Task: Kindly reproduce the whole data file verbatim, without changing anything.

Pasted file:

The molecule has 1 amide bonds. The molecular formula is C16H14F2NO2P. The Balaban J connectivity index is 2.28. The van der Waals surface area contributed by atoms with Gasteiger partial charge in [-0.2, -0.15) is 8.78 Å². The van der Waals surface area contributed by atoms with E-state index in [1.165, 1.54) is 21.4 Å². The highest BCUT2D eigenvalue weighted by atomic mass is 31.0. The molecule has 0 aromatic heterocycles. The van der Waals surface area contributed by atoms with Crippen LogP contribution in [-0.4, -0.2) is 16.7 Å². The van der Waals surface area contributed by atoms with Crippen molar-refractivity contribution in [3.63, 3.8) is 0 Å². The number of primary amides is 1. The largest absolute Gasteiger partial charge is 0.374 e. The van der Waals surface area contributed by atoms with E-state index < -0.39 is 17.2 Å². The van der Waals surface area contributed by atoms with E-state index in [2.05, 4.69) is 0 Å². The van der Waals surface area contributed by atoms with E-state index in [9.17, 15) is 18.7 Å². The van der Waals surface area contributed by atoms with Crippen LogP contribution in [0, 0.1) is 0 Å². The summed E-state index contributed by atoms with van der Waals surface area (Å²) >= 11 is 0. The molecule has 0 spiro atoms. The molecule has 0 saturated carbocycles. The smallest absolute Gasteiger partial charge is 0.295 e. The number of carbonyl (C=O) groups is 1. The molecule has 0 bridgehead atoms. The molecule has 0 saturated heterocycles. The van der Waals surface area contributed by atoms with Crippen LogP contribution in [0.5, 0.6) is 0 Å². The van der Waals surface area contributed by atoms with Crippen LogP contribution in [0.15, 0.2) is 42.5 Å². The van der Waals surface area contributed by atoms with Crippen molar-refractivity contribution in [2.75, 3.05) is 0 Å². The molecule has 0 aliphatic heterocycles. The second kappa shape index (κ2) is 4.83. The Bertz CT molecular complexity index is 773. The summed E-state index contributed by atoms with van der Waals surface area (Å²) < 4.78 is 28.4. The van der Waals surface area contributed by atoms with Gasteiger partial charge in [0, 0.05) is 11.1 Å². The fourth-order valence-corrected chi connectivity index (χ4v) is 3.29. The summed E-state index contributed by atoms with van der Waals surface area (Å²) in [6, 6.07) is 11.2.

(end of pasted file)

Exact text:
The molecule has 1 amide bonds. The molecular formula is C16H14F2NO2P. The Balaban J connectivity index is 2.28. The van der Waals surface area contributed by atoms with Gasteiger partial charge in [-0.2, -0.15) is 8.78 Å². The van der Waals surface area contributed by atoms with E-state index in [1.165, 1.54) is 21.4 Å². The highest BCUT2D eigenvalue weighted by atomic mass is 31.0. The molecule has 0 aromatic heterocycles. The van der Waals surface area contributed by atoms with Crippen LogP contribution in [-0.4, -0.2) is 16.7 Å². The van der Waals surface area contributed by atoms with Crippen molar-refractivity contribution in [3.63, 3.8) is 0 Å². The number of primary amides is 1. The largest absolute Gasteiger partial charge is 0.374 e. The van der Waals surface area contributed by atoms with E-state index < -0.39 is 17.2 Å². The van der Waals surface area contributed by atoms with E-state index in [2.05, 4.69) is 0 Å². The van der Waals surface area contributed by atoms with E-state index in [9.17, 15) is 18.7 Å². The van der Waals surface area contributed by atoms with Crippen LogP contribution in [0, 0.1) is 0 Å². The summed E-state index contributed by atoms with van der Waals surface area (Å²) >= 11 is 0. The molecule has 0 spiro atoms. The molecule has 0 saturated carbocycles. The smallest absolute Gasteiger partial charge is 0.295 e. The number of carbonyl (C=O) groups is 1. The molecule has 0 bridgehead atoms. The molecule has 0 saturated heterocycles. The van der Waals surface area contributed by atoms with Crippen LogP contribution in [0.5, 0.6) is 0 Å². The van der Waals surface area contributed by atoms with Crippen LogP contribution in [0.15, 0.2) is 42.5 Å². The van der Waals surface area contributed by atoms with Crippen molar-refractivity contribution in [2.75, 3.05) is 0 Å². The molecule has 0 aliphatic heterocycles. The second kappa shape index (κ2) is 4.83. The Bertz CT molecular complexity index is 773. The summed E-state index contributed by atoms with van der Waals surface area (Å²) < 4.78 is 28.4. The van der Waals surface area contributed by atoms with Gasteiger partial charge in [0, 0.05) is 11.1 Å². The fourth-order valence-corrected chi connectivity index (χ4v) is 3.29. The summed E-state index contributed by atoms with van der Waals surface area (Å²) in [6, 6.07) is 11.2.